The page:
In the past, COPKA tracked public complaints about OPP cruisers speeding through built-up areas and shared them with the OPP. The result was substantially reduced OPP speeding. Public feedback was very positive, as people expressed relief and a renewed respect for the police.
Today, high-risk OPP driving is increasing once more. In the last year, COPKA has received reports from Eganville, Deacon, Killaloe, Barry’s Bay, Palmer Rapids and Whitney. Most of these concern OPP speeding. COPKA has done the math. A cruiser travelling at 60km/hr will take 30 seconds longer to go through Barry’s Bay than one travelling at 100 km/hr. Very rarely, thirty seconds may make a difference, but the vast majority of police calls are reactive, not preventative. How many other lives have been put at risk for the same 30 seconds?
The collision in Barry’s Bay on January 12, 2013 is a recent example of the kind of high-risk OPP driving that alarms the public and damages their confidence in the police. The motorist involved gave COPKA permission to use his description of the incident to ensure that this would not happen again. As reported in the January 16, 2013 issue of the Valley Gazette, the motorist was turning left off Highway 60 onto Sandhill Drive in Barry’s Bay, when his van was hit by an unmarked OPP cruiser. The cruiser was attempting to pass on the left, in the intersection, on an uphill curve, in darkness and heavy fog. According to the motorist, the investigating sergeant later told him that the OPP “have the right of way” when responding to a call.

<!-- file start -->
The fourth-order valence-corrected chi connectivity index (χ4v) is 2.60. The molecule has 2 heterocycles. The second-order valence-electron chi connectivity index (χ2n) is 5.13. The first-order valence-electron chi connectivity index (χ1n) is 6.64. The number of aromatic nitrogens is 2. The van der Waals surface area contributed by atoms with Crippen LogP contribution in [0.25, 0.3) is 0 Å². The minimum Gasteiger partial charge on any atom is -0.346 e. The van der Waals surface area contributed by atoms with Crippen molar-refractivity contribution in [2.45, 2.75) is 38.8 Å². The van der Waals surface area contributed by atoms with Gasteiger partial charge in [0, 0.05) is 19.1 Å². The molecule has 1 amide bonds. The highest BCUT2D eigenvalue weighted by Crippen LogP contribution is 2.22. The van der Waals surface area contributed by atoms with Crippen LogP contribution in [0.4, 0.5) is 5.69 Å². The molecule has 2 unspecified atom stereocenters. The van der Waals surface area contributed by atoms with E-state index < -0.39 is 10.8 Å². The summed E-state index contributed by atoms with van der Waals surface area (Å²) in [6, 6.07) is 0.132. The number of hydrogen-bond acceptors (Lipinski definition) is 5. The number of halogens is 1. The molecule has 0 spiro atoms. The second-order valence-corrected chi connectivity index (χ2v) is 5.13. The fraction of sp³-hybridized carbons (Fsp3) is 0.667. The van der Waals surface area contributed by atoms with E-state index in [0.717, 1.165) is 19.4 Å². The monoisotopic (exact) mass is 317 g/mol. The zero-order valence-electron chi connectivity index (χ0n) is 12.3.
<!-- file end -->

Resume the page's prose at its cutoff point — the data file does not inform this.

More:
The motorist was lucky. Had he been one second farther into his turn, his van would have been broadsided and he might have been killed. This incident was preventable.
When asked about high-risk OPP driving, OPP Staff Sergeant Paul Dowdall told COPKA: “The very nature of our duties (…) may involve increase risks. We strive through education and training of our officers to have a measured response to each incident keeping in mind our public safety mandate. Officers must conduct themselves accordingly with respect to OPP policy and the responsibilities/authorities contained in Provincial and Federal legislation.”
Story continues in the March 27, 2013 issue of The Valley Gazette.